I started writing this post ages ago, but well.
Anyway, September is a very good month for new releases. I’m trying something slightly different this month by linking to reviews if I can find them – I’ve just done a quick Google search for these, so let me know if I’ve missed yours.
Seanan McGuire’s “An Artificial Night” (urban fantasy): Oh, how much do I love these books (yes, rhetorical question). I had such high expectations for this third book in Ms McGuire’s October Daye series and am glad to say AAN more than lived up to them. Oh, did I mention that I’ve already bought and
devoured read this?
AAN just worked for me – the story kept me engrossed from the first page to the last, a perfect combination of external plot elements (which verged on the side of really scary) with character-driven story-telling. As always, Ms McGuire made me feel as though Toby’s world really existed – the world-building felt so natural, a wonderful mix of the fantastical and real. And Toby and the cast of supporting characters were irresistible.
I would never have said I would care for fae-based stories before this (in fact, this kept me from picking up the first book for ages*), but these books have proved once again, it’s the writing that matters.
Blurb from Seanan McGuire’s website:
Changeling knight in the court of the Duke of Shadowed Hills, October "Toby" Daye has survived numerous challenges that would destroy fae and mortal alike.
Now Toby must take on a nightmarish new assignment. Someone is stealing both fae and mortal children—and all signs point to Blind Michael. When the young son of Toby’s closest friends is snatched from their Northern California home and his sister falls into a coma-like state, the situation becomes way too personal. Toby has no choice but to track the villains down, even when there are only three magical roads by which to reach Blind Michael’s realm—home of the legendary Wild Hunt—and no road may be taken more than once. If she cannot escape with all the children before the candle that guides and protects her burns away, Toby herself will fall prey to the Wild Hunt and Blind Michael’s inescapable power.
And it doesn’t bode well for the success of her mission that her own personal Fetch, May Daye—the harbinger of Toby’s own death—has suddenly turned up on her doorstep…
Reviews: The Book Smugglers, Lurv a la Mode, Dreams and Speculations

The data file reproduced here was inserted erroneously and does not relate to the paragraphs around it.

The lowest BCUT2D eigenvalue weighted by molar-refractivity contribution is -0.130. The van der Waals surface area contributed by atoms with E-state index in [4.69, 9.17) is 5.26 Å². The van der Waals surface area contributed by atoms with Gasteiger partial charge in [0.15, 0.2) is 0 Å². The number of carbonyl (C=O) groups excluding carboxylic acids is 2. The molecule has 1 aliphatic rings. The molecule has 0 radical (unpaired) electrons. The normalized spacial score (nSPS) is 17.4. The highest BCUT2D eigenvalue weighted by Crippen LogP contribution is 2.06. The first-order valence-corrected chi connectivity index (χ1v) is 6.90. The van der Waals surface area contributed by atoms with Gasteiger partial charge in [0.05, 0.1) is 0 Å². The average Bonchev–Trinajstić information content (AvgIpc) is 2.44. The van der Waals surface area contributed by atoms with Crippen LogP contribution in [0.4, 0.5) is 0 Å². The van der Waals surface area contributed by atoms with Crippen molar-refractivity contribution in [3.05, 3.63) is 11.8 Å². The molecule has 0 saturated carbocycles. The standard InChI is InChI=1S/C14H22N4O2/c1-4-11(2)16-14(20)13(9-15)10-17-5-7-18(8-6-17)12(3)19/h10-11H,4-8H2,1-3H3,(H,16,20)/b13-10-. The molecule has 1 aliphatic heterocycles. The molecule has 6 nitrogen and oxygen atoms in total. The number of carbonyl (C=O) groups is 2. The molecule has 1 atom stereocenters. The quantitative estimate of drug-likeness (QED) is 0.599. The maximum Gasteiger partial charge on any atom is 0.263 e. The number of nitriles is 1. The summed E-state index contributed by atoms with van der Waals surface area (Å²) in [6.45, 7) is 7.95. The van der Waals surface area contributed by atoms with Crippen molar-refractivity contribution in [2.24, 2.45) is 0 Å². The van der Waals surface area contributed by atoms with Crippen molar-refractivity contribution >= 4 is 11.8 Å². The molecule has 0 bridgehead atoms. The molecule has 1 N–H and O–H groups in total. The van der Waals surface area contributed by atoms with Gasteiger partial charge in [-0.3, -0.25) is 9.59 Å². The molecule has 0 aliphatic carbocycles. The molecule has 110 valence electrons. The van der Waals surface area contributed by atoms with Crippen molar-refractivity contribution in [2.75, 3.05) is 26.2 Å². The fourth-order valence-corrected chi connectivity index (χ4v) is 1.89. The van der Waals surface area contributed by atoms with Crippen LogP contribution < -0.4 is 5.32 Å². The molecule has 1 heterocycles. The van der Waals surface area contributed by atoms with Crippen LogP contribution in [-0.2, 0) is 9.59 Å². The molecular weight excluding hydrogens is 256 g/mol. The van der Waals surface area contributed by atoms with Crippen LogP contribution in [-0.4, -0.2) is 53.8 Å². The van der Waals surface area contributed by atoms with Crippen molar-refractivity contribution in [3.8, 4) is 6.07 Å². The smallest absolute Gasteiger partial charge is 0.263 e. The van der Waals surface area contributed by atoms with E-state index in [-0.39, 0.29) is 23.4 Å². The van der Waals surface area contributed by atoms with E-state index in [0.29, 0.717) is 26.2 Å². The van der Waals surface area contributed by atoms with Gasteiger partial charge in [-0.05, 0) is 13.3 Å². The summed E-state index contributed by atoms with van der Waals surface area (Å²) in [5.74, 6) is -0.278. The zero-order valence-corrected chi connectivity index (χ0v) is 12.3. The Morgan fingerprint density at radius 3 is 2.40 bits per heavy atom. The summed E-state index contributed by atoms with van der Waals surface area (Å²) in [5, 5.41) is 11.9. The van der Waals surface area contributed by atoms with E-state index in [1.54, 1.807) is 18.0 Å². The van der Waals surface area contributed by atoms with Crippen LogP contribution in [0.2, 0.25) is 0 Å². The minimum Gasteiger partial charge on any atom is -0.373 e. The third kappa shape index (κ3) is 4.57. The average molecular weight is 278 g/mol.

Out now (book details on author’s site)
Tanya Huff’s “The Truth of Valor” (military SF): This release caught me by surprise – in a good way, mind. I had actually thought the series had wrapped up with the previous book, “Valor’s Trial”. Obviously not, because here’s the latest installment.
What impresses me about Tanya Huff is her versatility and how she switches between different genres (high fantasy, urban fantasy, military SF) with such ease. I just finished her newest paperback release, “The Enchantment Emporium”, which is an urban fantasy, and it could have been written by a totally different author (good read, btw – some rather wickedly funny bits and I loved how she trusted the reader to have the ability to connect the dots and figure out her world, instead of doing a full info-dump on page one).
Anyway, I’m certainly going to pick up this one up – blurb from publisher’s site:
Former Marine Gunnery Sergeant Torin Kerr is attempting to build a new life with salvage operator Craig Ryder on his ship, the Promise. Turns out civilian life is a lot rougher than she’d imagined-salvage operators are losing both cargo and lives to pirates. And when they attack the Promise, Craig is taken prisoner and Torin is left for dead.
When Torin finds out why the pirates needed Craig, she calls in the Marines to get him back – and to stop the pirates from changing the balance of power in known space.
Out now (but I can’t find an excerpt)
Sherwood Smith’s “Coronets and Steel” (fantasy): Yes, I’m aware I’m sort of stalking DAW’s releases this month. I always end up getting Sherwood Smith’s releases, although not always in hardback.
But I love Ms Smith’s description of this book:
This story is one of those few that wrote itself, beginning one night after I was listening to Greek folk music about ghosts. Four very intense weeks later it was done, I realized it was a kind of riff on Prisoner of Zenda, which I’d loved all my life. So it takes place in this world, right now, only in an Eastern European little country, with a magical overlay. Kim’s a grad student in L.A. Her passions are ballet, fencing, Jane Austen, and swashbuckling, romantic old movies. When her grandmother begs her to go east and see if "they" are safe, then slips into an uncommunicative silence, Kim goes to Vienna in search of her family, armed with only two clues. She’s having no luck when she first runs into a ghost, and then meets a guy she mentally dubs Mr. Darcy. Only this Mr. Darcy acts like he knows her. When she goes out for a drink and wakes up on a train, the adventure takes off.